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Khalifa Rasul Abu Bakr
Caliph Abu Bakr's Empire at its greatest extent
Abu Bakr
Reign 8th june 63223rd August 634
Born 573, Makkah, Saudi arabia
Died 23rd August 634, Madinah, Saudi arabia
Buried Al-Masjid al-Nabawi
Predecessor -
Successor Umar
edit

Abū Bakr (Arabic: ابو بكر الصديق‎) (c. 573August 23 634/13 AH)[1] was a senior companion of and the first Muslim ruler after Muhammad (632–634). Sunnis regard him as his rightful successor (caliph) and the first of four righteous Caliphs (Rashidun). The Shi'a believe he violated Muhammad's direct orders and orchestrated a coup d'état. Scholarly consensus amongst the Sunni lists him as the first Muslim Caliph.[2][3][4][5][6][7][8][9] His caliphate lasted two years and three months in which suppressed apostasy among the Arab tribes, fought the prophet claimants al-Aswad al-`Ansi, Tulayha al-Asadi Musaylima. he opened up the lands of Syria and Iraq for the Muslims.[10]

Early life[edit]

Abu Bakr was born at Makkah some time in the year 573 A.D, in the Banu Taim branch of Quraish. Abu Bakr's father name was Uthman ibn Amar surnamed Abu Qahafa, and his mother was Salma surnamed Umm-ul-Khair. The birth name of Abu Bakr was Abdul Kaaba (servent of Kaaba), when converted to Islam in 610 A.D he was named Abdullah(servent of Allah) by Prophet Mohammad. Al-Suyuti relates through Ibn Sa`d’s report from Ayesha her description of Abu Bakr:

By all standards he was beautiful, and for his beauty he earned the surname of Atiq. He was born in a rich family. He spent his early childhood like other Arab childern of the time among the Bedouins who called themselves Ahl-i-Ba'eer- the people of the camel, he developed particular fondness for camels.

File:Wazir Khan Mosque Hadith.jpg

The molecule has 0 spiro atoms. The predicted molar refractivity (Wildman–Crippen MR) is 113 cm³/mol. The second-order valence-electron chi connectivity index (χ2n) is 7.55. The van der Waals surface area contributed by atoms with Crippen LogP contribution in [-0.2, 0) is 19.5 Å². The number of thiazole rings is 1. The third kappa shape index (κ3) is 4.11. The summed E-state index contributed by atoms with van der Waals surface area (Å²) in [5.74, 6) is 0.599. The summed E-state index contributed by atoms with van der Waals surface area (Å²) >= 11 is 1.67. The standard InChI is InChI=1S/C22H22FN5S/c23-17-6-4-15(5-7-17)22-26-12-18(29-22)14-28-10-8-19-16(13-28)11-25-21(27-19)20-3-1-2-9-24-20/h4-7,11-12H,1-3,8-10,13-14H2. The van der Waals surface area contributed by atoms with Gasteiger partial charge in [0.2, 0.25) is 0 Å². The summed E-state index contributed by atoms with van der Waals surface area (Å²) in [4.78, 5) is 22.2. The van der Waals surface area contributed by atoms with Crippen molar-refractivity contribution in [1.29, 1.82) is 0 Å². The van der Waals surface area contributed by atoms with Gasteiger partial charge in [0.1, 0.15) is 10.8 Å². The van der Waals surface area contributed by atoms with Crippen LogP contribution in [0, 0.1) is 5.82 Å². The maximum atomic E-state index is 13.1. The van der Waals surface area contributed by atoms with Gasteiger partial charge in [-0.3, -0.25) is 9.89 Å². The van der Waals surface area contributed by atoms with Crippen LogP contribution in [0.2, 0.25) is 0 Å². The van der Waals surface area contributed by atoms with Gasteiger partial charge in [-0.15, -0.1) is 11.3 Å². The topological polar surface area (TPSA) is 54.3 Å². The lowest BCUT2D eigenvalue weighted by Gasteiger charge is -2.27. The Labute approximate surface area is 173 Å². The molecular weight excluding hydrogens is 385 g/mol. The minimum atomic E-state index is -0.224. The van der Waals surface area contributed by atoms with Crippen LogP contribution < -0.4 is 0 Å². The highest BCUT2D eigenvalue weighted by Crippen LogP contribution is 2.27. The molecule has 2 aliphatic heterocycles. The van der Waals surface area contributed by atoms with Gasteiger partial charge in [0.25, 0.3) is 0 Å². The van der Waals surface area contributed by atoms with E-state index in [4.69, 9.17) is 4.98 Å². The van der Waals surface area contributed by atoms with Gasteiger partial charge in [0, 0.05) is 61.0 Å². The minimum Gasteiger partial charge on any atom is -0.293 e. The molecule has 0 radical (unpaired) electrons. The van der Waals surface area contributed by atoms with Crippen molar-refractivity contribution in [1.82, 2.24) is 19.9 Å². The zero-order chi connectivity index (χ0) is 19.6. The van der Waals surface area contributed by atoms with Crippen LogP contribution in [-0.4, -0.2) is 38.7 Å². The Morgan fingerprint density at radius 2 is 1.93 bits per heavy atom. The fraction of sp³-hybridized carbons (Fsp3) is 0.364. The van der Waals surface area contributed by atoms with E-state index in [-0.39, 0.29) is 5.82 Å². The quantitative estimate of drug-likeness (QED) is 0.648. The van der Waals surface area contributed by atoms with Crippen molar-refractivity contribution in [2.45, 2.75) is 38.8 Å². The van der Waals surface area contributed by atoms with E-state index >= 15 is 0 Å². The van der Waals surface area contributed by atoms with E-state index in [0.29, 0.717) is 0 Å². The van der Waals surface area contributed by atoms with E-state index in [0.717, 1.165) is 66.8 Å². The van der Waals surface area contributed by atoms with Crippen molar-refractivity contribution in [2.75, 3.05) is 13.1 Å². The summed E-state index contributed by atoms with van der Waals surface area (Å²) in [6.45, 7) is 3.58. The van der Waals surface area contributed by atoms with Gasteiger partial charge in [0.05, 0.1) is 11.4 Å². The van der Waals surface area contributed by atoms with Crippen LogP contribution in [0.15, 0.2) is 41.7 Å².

Wazir Khan Mosque, (16th century) Sayings of the companions of Muhammad on the northern wall of the arched gateway of the central prayer chamber.

In the early years he played with the young ones of the camels, and his love for the camels earned him the surname of Abu Bakr-the father of the foal of the camel.[11] It is said that he didn't worshiped idols since his youth. when 10 years old he went to Syria along with his father with the merchants caravan, Prophet Mohammad who was 12 years old that time was also with that caravan. Like other Arab childern of the time he was illiterate but have developed foundness with poetry. He used to attend the annual fair at Ukaz, and participate in poetical symposia. He had a very good memory. In 591 A.D at the age of 18, Abu Bakr went into trade and adopted the profession of a cloth merchant which was the family's business. In the comming years Abu Bakr traveled extensively with caravans. Business trips took him to Yemen, Syria, and elsewhere. These travels brought him wealth, added to his experience. His business flourished and he rose in the scale of social importance. Though his Father Uthman ibn Amar was still alive, he become to be recognized as chief of his tribe. Abu Bakr was assigned the office of awarding blood money in cases of murder. His office was something like the office of an Honorary Magistrate.[12] Abu Bakr was expert in genealogical lore. He knew intimately who was who in Makkah, and what was his ancestry.

During Prophet Mohammad's ear[edit]

When Muhammad married Khadija and shifted to her house, he became a neighbor of Abu Bakr who lived in the same locality. That was the quarter of Makkan aristocracy. Like the house of Khadija, the house of Abu Bakr was double storied and palatial in structure. As neighbors Prophet Muhammad and Abu Bakr came in contact with each other. Both of them were of the same age. Both of them were traders and good managers.

Conversion to Islam[edit]

On his return from a business trip from Yemen, he was informed by some of his friends that in his absence Muhammad had declared himself as the Messenger of God, and proclaimed a new religion. Abu Bakr accepted Islam.[13] He was fourth person to accept Islam, and was the first person outside the family of the Prophet Mohammad to become a Muslim. Abu Bakr was a rich merchant, and his business depended on the goodwill of the people around him, his conversion to the new faith made him unpopular with people around him, and that adversely affect his business. According to a sunni tradition, Prophet Mohammad once said:

After conversion to Islam[edit]

His birth name Abdul Kaaba was changed to Abdullah, because the former was indicative of paganism. His wife Qutaila did not accept Islam and he divorced her. His other wife Umm Ruman became a Muslim at his instance. All his children except ‘Abd ar-Rahman ibn Abi Bakr accepted Islam, and Abu Bakr separated from his son Abdur Rahman.